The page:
Swiss group Novartis, which had been holding talks on its own bid for Aventis, said it was withdrawing from the negotiations after Aventis' decision "to enter discussions with Sanofi, under strong pressure from the French government."

A French finance ministry official, who asked to remain anonymous, confirmed information from sources close to the negotiations that Aventis had accepted an improved offer from Sanofi on Sunday.

The sources said Sanofi offered €69 a share for Aventis, a 14% increase from its previous offer of €60.43 made in January. Aventis shares had closed on Friday at €66.25 on the Paris bourse.

Aventis had rejected Sanofi's initial offer as too low, and had courted Novartis to step in as a white knight and make a competing bid to stave off Sanofi.

French encouragement

But Sanofi, encouraged by Paris' backing, on Saturday held its own board meeting to decide whether to raise its initial €48-billion ($57.1-billion) bid.

Aventis' supervisory board had met on Sunday afternoon to discuss the developments. Union sources said the board voted by 13 to 2 with one abstention to accept the improved bid.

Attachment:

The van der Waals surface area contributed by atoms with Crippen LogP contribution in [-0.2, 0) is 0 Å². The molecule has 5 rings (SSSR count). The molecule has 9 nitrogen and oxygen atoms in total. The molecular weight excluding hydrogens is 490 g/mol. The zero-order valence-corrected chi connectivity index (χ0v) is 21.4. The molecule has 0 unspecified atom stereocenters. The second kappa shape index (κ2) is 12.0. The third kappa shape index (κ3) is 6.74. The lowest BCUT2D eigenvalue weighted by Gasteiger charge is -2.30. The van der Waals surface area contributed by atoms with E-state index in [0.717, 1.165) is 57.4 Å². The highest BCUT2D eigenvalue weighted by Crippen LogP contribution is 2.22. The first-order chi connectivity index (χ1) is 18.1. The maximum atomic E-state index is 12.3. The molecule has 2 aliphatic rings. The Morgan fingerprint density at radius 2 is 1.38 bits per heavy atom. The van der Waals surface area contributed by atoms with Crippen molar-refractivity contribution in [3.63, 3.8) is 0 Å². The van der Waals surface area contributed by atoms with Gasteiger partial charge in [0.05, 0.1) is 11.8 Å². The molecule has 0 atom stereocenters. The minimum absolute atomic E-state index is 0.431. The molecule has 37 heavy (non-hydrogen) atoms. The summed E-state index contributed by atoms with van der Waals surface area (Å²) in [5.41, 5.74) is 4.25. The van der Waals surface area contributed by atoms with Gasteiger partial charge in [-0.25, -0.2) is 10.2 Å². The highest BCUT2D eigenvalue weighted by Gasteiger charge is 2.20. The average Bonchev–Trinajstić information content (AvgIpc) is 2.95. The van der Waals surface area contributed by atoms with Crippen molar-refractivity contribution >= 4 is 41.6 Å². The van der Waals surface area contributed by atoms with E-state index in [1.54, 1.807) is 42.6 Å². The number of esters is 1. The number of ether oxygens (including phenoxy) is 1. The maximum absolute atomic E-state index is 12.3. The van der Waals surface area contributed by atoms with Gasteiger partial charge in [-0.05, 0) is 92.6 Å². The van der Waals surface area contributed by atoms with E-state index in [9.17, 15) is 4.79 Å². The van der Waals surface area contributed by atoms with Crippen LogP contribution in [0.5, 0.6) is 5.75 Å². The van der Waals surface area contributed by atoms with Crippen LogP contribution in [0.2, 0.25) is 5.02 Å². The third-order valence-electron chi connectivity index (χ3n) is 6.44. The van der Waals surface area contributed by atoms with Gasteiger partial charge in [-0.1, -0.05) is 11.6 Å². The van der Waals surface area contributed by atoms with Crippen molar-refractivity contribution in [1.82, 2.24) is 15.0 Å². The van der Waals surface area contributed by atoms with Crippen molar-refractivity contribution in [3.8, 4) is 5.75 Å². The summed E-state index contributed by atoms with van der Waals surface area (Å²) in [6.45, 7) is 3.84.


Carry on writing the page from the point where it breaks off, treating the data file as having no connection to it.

If Sunday's deal is confirmed by shareholders, the resulting drugs-making group would rank third in the world after US-based Pfizer and British-based GlaxoSmithKline.

German and Swiss leaders were
annoyed by French meddling

French Prime Minister Jean-Pierre Raffarin immediately hailed the deal, which he said "would allow the preservation of decision-making centres and employment in France and in Europe and corresponds to a strategic interest."

He said in a statement France hopes to see "the emergence of strong industrial poles, the only real response to delocalisation which threatens our economies and our research."

'Good news'

Health Minister Philippe Douste-Blazy also welcomed the deal as "good news for the European Union."

The French government had earlier bluntly said it favoured Sanofi's bid over one extended by  Novartis.

A spokesman for the French finance ministry said on Friday the government considered a merger between Aventis and the smaller Sanofi to be in "the national interest".

The French interference has miffed the German and Swiss governments, both of which said political meddling in the corporate struggle was unwelcome. The European Commission has also raised an eyebrow.

Aventis president Igor Landau, who spent 28 of his 59 years working up the ranks at the company and its French predecessor Rhone-Poulenc, had called Sanofi's initial bid "an attempted hold-up" that severely undervalued his company.

But Sanofi chief Jean-Francois Dehecq, a 64-year-old who is a friend of French President Jacques Chirac, has proved unstoppable in his mission to grow Sanofi, which he helped establish in 1973.

Today it ranks 15th in the global pharmaceutical sector.

Landau, who currently earns a salary of about two million euros a year, could walk away with a €24-million ($28-million) severance package.